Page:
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Anglers' Net

Angling Trust volunteers land dream jobs with the Environment Agency and police

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One of the main reasons people become volunteers is to make a difference - for a group of Angling Trust volunteers it has also made a difference to their lives, too.

The experience gained by five members of our Voluntary Bailiff Service has helped them to land dream jobs with the Environment Agency and the Police.

w660_1105983_leepacheco1adjustedx550px-2Former Royal Marine Lee Pacheco joined the Voluntary Bailiff Service in the South East when it launched its pilot project seven years ago. He became one of the first warranted Phase 2 volunteer bailiffs in 2016 and soon afterwards realised his dream when the Environment Agency, Thames Area, appointed him as full-time Fisheries Enforcement Officer.

Lee said: “I wanted to be proactive in looking after the fisheries in my area and the Angling Trust Voluntary Bailiff Service provided training and joint patrols with Environment Agency officers and the police. I went on to be selected for the Phase 2 scheme and went through more training to gain a warrant to be able to check rod licences on the bank. Now I have my dream job with the Environment Agency.

w660_1105980_martynaspranaitis2cropx550pMartynas Pranaitis says he is “enjoying every minute of his role as Fisheries Enforcement Officer with the Environment Agency. Like Lee, Martynas became a Phase 1 volunteer bailiff in the South East before joining the Angling Trust's Building Bridges team as a part-time Project Officer. In 2016 he was selected as a Phase 2 warranted volunteer bailiff before his appointment with the Environment Agency.

Martynas, who is Lithuanian and has a Masters' Degree in Ecology & Environmental Sciences, added: “In my role I continue to learn and assist with the vital work carried out by the Environment Agency. The only way forward is for European communities to embrace the law and culture of their adopted countries, as I have. As well as enjoying my role I'm an addicted angler, fishing for any species.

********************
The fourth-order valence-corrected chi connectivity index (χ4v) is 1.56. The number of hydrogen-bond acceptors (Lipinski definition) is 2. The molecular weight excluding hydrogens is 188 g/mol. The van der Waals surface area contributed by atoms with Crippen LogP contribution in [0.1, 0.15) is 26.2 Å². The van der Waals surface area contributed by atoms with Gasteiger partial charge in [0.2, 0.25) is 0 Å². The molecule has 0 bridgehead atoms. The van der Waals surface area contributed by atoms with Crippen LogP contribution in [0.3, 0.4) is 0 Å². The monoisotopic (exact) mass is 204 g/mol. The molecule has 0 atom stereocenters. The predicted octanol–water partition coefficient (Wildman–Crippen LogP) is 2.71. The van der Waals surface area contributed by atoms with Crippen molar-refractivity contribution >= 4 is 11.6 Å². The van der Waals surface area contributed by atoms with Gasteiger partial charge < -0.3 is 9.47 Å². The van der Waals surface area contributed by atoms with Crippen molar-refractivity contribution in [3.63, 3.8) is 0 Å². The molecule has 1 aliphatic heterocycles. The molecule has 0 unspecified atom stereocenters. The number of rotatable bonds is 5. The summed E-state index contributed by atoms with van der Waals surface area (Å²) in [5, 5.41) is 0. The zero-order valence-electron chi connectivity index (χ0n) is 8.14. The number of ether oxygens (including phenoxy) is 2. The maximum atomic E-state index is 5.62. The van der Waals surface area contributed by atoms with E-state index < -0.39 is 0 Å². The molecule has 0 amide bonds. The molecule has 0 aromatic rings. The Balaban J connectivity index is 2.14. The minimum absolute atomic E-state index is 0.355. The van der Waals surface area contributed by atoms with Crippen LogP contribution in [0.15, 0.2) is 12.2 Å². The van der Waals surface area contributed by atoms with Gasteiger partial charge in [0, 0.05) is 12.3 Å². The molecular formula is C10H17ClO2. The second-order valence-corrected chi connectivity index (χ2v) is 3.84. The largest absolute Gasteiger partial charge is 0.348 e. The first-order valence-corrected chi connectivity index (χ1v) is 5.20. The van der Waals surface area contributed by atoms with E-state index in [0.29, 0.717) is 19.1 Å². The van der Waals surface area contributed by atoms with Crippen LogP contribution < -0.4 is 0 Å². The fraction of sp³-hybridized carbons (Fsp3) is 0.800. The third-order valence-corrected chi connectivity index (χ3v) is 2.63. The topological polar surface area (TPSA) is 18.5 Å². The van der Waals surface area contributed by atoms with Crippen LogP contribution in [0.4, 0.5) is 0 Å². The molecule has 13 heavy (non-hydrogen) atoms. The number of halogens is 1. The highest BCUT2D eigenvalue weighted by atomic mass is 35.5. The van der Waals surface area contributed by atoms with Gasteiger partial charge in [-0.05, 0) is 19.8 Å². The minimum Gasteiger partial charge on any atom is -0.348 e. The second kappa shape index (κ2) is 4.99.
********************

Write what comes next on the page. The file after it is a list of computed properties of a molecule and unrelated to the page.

w660_1105977_barrywildisheawithbreamreleBarry Wildish says he is “incredibly proud at being involved in the Voluntary Bailiff Service and gained valuable experience and training. He is now a team member of the Environment Agency's River Mole Operations Team.

Barry said: “I'm out on the river most days. We look after the Environment Agency's assets on the Mole and respond to any flooding and blockages. It's a varied role, I can be chain sawing and winching out trees one day and clearing grills, cutting hedges and grass cutting the next day. We work at some beautiful sites full of rare wildlife which is the best part of my job, as I'm a bit of a wildlife enthusiast.

“The Angling Trust has been a huge support on my local river and for my local fishing club where I am head bailiff.

w660_1105978_jamessarkarx550px-220x300.jLifelong angler James Sarkar has a degree in fisheries management from Sparsholt College and been Volunteer Bailiff in the Midlands for many years. Having recently successfully completed his initial Police Community Support Officer training with West Mercia Police, James said: “There is no doubt that my knowledge of intelligence-led policing gained through the Voluntary Bailiff Service was of great help to me during the selection process and training. I would recommend joining the VBS to anyone interested in making a difference or pursuing a career in law enforcement.

Mike Shuttleworth was a Police Community Support Officer with Gloucestershire Constabulary when he became heavily involved with Operation Leviathan, the multi-agency initiative tackling illegal fishing and poaching. As a result, Mike became a Volunteer Bailiff for the Angling Trust and helped co-ordinate the force's contribution to this aspect of rural crime.  Recently, Mike has been appointed Police Constable.

Mike, a lifelong angler, said: “My experience with the police assisting the Environment Agency and VBS has been a massively positive one, I have helped co-ordinate and partake in several operations checking licences and illegal fishing all over Gloucestershire. It has really helped push fishing and crime on the waterways to the forefront of the rural crime team. I am hoping that I can carry on helping in my new role which with warranted powers will enable me to check licences. The Angling Trust has really helped push enforcement forward and bring everybody together especially with VBS.


Angling Trust's National Enforcement Manager Dilip Sarkar MBE said:

“We are very proud of all our volunteers. That a number have now gone on to full-time roles with the Environment Agency and police is clear evidence of both the quality of our people and wider benefits of volunteering generally and the VBS specifically. Congratulations to all involved.

Kevin Austin, Head of Fisheries at the Environment Agency, said:

“The Voluntary Bailiff Service provides an excellent way for anglers to gain enforcement experience and give something back to their sport. I am delighted that for Lee, Martynas and Barry it has helped to secure a job at the Environment Agency. There is nothing better than doing a job you love and volunteering can be the first step for someone into a fulfilling and rewarding career in fisheries.

The Voluntary Bailiff Service is part of the Angling Trust's Fisheries Enforcement Support Service which operates in partnership with the Environment Agency and is funded by income from fishing licence sales.

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